“In a proper assembly-line, whatever’s being built — assembled — moves down a line of workstations on a conveyor belt, or on a moving crane — or, if it’s a vehicle of some sort, on its own wheels, perhaps, once they’ve been attached. What matters is that it goes to the workmen, rather than the workmen coming to it. As it passes each station, the workman or workmen at that station perform their portion of the assembly process. They connect a specific part or group of parts, and that’s all they do. Whatever they’re building is brought to them. The work force is sized so there’s enough manpower at each station to let that part of the assembly be done in as close to the same amount of time as every other part, so that the line keeps moving at a steady pace. And because each group of workers performs exactly the same function on each new assembly, they can do their part of the task far more efficiently . . . and a hell of a lot more quickly.”

“I see.” Wylsynn sipped from his own glass, frowning, and rubbed one eyebrow. “I hope this doesn’t sound too obtuse, but why can’t you do that?”

“I can do something like that with relatively small items, like pistols and rifles. I have runners on the shop floor who wheel cartloads from one workstation to another. But to do that on a true industrial scale, I need to be able to locate machine tools — powered machine tools — at the proper places in the assembly process. Before Merlin, we really didn’t have ‘machine tools,’ although I’d been applying waterpower to as many processes as I could before he ever came along. Now my artisans’ve invented a whole generation of powered tools, everything from lathes to drill presses to powered looms and spinning machines for Rhaiyan’s textile manufactories. In fact, they’ve leapfrogged a hundred years or more of Earth’s industrial history — largely because of the ‘hints’ Merlin and I have been able to give them. But all of them are still limited by the types of power available — they’re tied to waterwheels or the hydro-accumulators by shafting and drive belts. They aren’t . . . flexible, and they are dangerous, no matter how careful my managers and I try to be. The steam engines are going to help, but we still can’t simply locate machinery where we need it located; we have to locate it where we can provide power to it, instead. Electricity, and electric motors, would give us a distributed power network that would let us do that. Steam and waterpower don’t.”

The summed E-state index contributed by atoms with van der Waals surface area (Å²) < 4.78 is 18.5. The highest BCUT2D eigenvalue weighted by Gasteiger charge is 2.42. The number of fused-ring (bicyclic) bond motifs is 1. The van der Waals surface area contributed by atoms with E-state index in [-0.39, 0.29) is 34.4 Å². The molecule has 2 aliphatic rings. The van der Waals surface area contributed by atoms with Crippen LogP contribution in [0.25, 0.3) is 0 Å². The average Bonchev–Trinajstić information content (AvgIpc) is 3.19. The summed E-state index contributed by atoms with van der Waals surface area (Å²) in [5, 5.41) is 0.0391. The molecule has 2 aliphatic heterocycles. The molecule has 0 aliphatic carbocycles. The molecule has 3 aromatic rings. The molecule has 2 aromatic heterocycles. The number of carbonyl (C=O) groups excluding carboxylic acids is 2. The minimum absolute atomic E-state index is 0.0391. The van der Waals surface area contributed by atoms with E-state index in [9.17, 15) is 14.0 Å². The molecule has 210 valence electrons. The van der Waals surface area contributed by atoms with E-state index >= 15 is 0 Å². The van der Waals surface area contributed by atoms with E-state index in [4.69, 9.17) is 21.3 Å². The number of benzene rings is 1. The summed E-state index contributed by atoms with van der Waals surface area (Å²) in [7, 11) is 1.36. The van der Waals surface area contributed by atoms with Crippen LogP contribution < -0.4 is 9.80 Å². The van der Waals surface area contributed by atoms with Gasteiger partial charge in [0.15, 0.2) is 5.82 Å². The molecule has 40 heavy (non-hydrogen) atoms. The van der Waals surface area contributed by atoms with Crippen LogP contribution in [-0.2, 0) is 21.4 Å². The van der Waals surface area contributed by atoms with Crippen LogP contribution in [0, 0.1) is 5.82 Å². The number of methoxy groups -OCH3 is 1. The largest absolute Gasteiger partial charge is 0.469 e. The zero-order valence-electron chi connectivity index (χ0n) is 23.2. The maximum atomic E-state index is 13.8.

“Um.”

Wylsynn nodded slowly, thinking about all of the patent applications he’d approved over the last four years. Probably two thirds of them had come from Howsmyn or his artisans, although an increasing number were coming from Charisians who’d never heard of the Terran Federation. That was a good sign, but he hadn’t really considered the problem Howsmyn had just described. Probably, he reflected, because he’d been so busy being impressed by what the ironmaster had already accomplished.

Like the steam engine they’d just observed. Thanks to Owl — and Merlin, of course — Howsmyn had completely bypassed the first hundred or hundred and fifty years of the steam engine’s development back on long-dead Earth. He’d gone directly to water tube boilers and compound expansion engines, with steam pressures of almost three hundred pounds per square inch, something Earth hadn’t approached until the beginning of its twentieth century. Oh, his initial engine had been a single-cylinder design, but that had been as much a test of the concept as anything else. He’d moved on to double-cylinder expansion engines for his first canal boat trials, but no canal boat offered anything like enough room for that monster they’d just watched in action. Still, the boat engines had been a valuable learning exercise . . . and even they operated at a far higher pressure — and efficiency — than anything attainable before the very end of Old Earth’s nineteenth century.